Solid Negotiation Skills *****
Wide Network of Industry Contacts ****

on a scale of 1-5 stars, (5 being the best)

Talk to your agent and express your concerns.

Sandy Leaf
Fairfax Realty, Inc.
Next time, find an agent you like and trust!
0 votes Thank Flag Link Sun Jul 11, 2010
You need to be aware that we can be fined and sued ( interference with relations ) as agents if we give you second opinions. You are in a contractual relationship that has legal significance with your agent. In the examples you cite, you have not signed a legally binding contract, which you have appear to have done with your agent. The time to check out an agent is before you sign a contract with that agent. This is the same as dealing with a repair contractor; once you sign the contract for repairs, you have agreed to work with this specific contractor.

Did you get a CMA ( market analysis) from your agent? Did you ask your agent about how he did this? Do you agree with his thinking? Do you understand and agree with your agent's thought processes re CMA'S? Did you ask your loan officer what he thinks?
0 votes Thank Flag Link Sun Jul 11, 2010
As others have said if you have an agency relationship, in this case a buyer agency relationship with another agent then it is a violation of the National Association of Realtors® Code of Ethics for any other agent to interfere.

If the advice you seek is in regards to the wording in a contract, speak to a real estate attorney. If it is about what price to offer for a home your agent can provide you with all of the facts and figures from the MLS to show you current prices, prices in the last three months and what the average % of sales price to contract price, among other things for your review.

If you still don't have confidence in your "highly qualified" real estate agent then you should speak to their broker to determine what additional information you are seeking and how best to find it.

Good luck on your home search.
0 votes Thank Flag Link Sun Jul 11, 2010
No. Agents really can't be "independent," the entire concept of agency is based on representation.

But let's take this a little further. Since you aren't able to evaluate the advice that your agent gives you, how do you plan to go about evaluating the advice of a second or third or fourth or fifth party?
0 votes Thank Flag Link Sat Jul 10, 2010
knowing $400k based on c.m.a from "a highly qualified agent" is great; now the answer is what are you willing to offer. Based on your situation, the availability of this type of property, and numerous other factors like what was the asking price versus actual sales price for homes in that neighborhood, then you can determine where to start negotiations. Let's assume that there is a strong buyers market in that neighborhood(like most of America), then the amount you put down over the minimum required by the loan program your lender has you in is up to you. At that point the amount you put down is a financial planning decision. Is you emergency fund funded, retirement funding where you want it, etc. best of luck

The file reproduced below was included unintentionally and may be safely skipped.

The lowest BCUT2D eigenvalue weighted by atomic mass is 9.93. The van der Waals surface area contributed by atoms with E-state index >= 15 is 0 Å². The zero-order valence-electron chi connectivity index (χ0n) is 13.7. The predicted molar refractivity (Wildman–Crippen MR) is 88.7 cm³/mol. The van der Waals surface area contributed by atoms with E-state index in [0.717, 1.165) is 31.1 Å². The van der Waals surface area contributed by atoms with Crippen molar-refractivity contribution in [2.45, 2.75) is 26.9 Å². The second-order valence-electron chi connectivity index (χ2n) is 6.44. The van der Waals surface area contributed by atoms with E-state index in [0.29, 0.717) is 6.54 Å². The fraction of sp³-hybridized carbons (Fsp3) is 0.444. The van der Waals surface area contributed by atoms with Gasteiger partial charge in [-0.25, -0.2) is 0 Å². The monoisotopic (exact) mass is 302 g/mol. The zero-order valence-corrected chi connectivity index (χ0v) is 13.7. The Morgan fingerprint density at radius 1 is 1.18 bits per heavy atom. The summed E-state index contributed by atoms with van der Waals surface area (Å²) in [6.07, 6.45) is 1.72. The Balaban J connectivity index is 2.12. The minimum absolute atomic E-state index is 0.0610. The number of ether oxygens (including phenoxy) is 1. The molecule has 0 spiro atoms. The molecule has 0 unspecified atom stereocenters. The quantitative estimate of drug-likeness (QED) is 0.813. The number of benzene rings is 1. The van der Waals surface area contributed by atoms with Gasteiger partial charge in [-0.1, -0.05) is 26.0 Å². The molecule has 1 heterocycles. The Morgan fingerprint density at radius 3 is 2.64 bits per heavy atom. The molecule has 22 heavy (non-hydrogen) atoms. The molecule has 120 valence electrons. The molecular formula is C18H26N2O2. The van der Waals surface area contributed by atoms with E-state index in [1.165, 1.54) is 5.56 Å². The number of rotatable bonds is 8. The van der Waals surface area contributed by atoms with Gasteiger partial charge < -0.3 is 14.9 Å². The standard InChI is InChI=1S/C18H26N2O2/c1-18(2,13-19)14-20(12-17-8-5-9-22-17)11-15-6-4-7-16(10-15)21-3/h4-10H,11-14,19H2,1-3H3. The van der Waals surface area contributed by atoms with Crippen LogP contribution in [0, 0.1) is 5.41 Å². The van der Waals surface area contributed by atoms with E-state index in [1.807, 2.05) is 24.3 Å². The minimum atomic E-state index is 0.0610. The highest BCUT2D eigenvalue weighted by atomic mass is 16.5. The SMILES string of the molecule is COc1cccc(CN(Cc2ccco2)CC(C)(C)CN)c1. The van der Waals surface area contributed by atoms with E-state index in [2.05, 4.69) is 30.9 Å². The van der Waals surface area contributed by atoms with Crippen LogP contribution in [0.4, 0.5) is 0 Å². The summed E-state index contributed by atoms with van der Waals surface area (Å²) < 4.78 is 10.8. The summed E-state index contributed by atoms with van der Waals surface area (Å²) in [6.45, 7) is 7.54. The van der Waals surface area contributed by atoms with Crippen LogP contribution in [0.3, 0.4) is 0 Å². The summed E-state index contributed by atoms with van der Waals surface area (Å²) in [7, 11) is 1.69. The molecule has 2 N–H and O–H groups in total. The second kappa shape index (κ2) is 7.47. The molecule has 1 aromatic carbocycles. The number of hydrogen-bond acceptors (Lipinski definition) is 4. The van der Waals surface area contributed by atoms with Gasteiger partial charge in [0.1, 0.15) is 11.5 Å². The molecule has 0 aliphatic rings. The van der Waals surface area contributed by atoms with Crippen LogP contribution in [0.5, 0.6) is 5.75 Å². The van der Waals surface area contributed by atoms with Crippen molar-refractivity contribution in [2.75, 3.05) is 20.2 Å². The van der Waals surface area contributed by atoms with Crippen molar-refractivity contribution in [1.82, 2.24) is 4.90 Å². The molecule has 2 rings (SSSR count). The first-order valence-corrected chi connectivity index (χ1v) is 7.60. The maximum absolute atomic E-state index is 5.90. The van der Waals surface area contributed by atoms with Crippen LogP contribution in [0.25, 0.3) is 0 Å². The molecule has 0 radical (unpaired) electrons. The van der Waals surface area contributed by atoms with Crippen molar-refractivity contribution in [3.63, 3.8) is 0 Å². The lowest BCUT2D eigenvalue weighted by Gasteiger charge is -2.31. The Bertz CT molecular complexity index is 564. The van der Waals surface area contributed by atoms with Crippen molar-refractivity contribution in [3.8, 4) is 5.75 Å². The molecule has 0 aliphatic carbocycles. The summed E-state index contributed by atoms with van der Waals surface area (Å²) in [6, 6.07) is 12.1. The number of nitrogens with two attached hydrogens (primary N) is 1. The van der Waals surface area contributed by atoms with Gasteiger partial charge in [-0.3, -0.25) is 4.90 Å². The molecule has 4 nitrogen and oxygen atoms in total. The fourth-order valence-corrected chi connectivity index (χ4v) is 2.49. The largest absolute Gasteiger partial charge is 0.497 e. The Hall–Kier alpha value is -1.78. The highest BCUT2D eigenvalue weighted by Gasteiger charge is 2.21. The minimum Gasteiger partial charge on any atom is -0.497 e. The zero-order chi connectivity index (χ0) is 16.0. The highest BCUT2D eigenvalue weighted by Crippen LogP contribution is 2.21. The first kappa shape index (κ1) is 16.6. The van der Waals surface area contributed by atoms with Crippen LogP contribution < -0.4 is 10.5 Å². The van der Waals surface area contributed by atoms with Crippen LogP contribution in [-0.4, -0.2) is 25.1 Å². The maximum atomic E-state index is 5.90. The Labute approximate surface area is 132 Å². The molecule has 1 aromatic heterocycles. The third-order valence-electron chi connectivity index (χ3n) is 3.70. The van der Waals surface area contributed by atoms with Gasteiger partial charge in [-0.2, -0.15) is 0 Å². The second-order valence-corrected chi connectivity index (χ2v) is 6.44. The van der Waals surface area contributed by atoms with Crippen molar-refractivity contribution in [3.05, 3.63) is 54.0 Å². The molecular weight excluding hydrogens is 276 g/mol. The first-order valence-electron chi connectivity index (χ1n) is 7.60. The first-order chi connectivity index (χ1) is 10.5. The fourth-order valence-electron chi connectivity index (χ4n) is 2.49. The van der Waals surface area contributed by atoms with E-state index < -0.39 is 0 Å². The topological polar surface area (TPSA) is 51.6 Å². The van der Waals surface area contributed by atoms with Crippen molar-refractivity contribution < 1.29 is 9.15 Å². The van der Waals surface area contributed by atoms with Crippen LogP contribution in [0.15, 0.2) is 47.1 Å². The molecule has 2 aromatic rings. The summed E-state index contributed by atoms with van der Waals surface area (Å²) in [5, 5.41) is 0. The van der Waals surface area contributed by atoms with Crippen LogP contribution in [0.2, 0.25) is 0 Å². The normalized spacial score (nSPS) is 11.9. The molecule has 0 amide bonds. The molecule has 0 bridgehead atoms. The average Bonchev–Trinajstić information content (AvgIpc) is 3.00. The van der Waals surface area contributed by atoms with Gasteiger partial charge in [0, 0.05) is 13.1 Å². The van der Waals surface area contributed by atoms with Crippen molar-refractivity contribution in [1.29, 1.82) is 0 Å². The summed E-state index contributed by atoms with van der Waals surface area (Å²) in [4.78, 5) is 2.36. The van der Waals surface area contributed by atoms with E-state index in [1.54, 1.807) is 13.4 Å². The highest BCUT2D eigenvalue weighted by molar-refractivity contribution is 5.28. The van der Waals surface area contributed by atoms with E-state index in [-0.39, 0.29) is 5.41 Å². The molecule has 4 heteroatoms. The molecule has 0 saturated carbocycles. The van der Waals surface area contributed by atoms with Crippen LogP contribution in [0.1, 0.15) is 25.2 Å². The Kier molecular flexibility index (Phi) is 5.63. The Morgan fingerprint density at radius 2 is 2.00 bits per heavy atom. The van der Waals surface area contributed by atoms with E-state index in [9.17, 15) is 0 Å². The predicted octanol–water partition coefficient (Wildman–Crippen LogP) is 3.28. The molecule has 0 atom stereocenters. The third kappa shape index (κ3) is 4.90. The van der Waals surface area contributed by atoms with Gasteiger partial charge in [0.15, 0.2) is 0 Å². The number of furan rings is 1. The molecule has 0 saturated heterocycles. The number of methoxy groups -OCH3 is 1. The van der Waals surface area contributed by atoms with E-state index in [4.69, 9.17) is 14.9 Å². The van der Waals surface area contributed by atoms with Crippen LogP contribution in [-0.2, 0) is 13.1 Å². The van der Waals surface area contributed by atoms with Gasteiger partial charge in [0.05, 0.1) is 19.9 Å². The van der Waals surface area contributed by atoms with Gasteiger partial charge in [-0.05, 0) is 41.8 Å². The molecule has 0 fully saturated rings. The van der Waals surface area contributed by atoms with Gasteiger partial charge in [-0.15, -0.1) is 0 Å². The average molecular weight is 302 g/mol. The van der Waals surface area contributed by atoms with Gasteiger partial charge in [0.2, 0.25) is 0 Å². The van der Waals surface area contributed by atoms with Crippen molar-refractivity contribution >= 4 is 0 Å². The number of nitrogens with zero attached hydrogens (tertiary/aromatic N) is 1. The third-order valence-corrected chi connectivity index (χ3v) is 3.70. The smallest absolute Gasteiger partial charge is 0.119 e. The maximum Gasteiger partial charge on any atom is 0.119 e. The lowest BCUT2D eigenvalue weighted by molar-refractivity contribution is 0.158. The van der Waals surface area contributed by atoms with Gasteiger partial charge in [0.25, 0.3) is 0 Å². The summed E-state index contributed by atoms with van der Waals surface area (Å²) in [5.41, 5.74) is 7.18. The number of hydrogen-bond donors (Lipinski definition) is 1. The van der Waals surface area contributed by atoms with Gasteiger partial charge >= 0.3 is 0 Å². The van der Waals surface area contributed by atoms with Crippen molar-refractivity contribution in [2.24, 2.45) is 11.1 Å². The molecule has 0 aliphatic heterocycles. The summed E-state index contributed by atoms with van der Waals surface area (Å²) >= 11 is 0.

0 votes Thank Flag Link Sat Jul 10, 2010
Hi Househunting unless you are going for a FHA loan, where you can put less than 4% down.

Generally, the rule of thumb is that, an offer with 20% down looks like an offer from a strong buyer.
On a $400K putting $60K down mean only 15%.

Depending on whether you want money in the bank or make a strong offer you can make a choice.

For example, lets say homes are selling fast, then a clean / strong offer / with few contigencies is
the way to go.

Please ask your next question.


Good luck.
Web Reference: http://www.ruthandperry.com
0 votes Thank Flag Link Sat Jul 10, 2010
Our code of ethics says we can not interfere with an agency relationship in place. That is why we tend to clam up. That, and the fact that many times consumers leave out relevant facts when asking a question, and the agent you're working with knows the specifics and if we did, we might agree with your agent.

Having said that, you can always ask a question in this forum on this page and agents will give you some feedback. But I wouldn't use these general answers as more than talking points with your agent... since, again, you might leave out relevant factors that would change our opinion.

Also, if it is more than curiosity, go to the broker WITH your agent. Technically the broker represents you, through that agent. So if the agent is there and you are there, the broker will have all relevant facts and can provide you with a thorough response. If that's not comfortable, you could contact the broker, but he(she) will need to contact your agent for information before he can respond.

Hope this answer is helpful.
0 votes Thank Flag Link Sat Jul 10, 2010
Yes, this is a good place to start, however, these are more complicated and involved questions. For example, is it smart to put 60,000 down in escrow, or my Realtor thinks the house is worth $400,000 based on her CMA, does another Realtor agree?
0 votes Thank Flag Link Sat Jul 10, 2010
Ask it here. A simple question will suffice.

Can I... or is it correct that... Or whatever your question is. Many realtors here do try to give honest helpful replies.
0 votes Thank Flag Link Sat Jul 10, 2010
Search Advice
Ask our community a question
Email me when…

Learn more

Copyright © 2016 Trulia, Inc. All rights reserved.   |  
Have a question? Visit our Help Center to find the answer